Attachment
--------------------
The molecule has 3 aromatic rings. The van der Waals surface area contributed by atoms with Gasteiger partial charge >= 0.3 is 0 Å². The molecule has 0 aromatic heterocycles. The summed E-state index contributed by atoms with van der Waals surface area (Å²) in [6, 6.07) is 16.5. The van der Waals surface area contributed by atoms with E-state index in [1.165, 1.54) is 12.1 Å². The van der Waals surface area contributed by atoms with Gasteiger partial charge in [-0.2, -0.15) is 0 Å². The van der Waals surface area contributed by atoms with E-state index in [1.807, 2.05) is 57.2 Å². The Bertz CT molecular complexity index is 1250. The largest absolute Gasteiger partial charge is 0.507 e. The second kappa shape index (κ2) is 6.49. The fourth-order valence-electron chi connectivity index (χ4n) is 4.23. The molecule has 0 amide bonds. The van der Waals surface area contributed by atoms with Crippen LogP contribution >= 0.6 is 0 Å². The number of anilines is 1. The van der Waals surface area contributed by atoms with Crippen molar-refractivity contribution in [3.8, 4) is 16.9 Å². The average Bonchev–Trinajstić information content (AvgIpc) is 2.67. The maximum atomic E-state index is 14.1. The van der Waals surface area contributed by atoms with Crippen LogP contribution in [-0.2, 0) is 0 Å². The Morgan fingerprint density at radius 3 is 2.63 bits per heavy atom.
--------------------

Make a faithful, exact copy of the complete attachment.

The molecule has 3 aromatic rings. The van der Waals surface area contributed by atoms with Gasteiger partial charge >= 0.3 is 0 Å². The molecule has 0 aromatic heterocycles. The summed E-state index contributed by atoms with van der Waals surface area (Å²) in [6, 6.07) is 16.5. The van der Waals surface area contributed by atoms with E-state index in [1.165, 1.54) is 12.1 Å². The van der Waals surface area contributed by atoms with Gasteiger partial charge in [-0.2, -0.15) is 0 Å². The van der Waals surface area contributed by atoms with E-state index in [1.807, 2.05) is 57.2 Å². The Bertz CT molecular complexity index is 1250. The largest absolute Gasteiger partial charge is 0.507 e. The second kappa shape index (κ2) is 6.49. The fourth-order valence-electron chi connectivity index (χ4n) is 4.23. The molecule has 0 amide bonds. The van der Waals surface area contributed by atoms with Crippen LogP contribution >= 0.6 is 0 Å². The number of anilines is 1. The van der Waals surface area contributed by atoms with Crippen molar-refractivity contribution in [3.8, 4) is 16.9 Å². The average Bonchev–Trinajstić information content (AvgIpc) is 2.67. The maximum atomic E-state index is 14.1. The van der Waals surface area contributed by atoms with Crippen LogP contribution in [-0.2, 0) is 0 Å². The Morgan fingerprint density at radius 3 is 2.63 bits per heavy atom.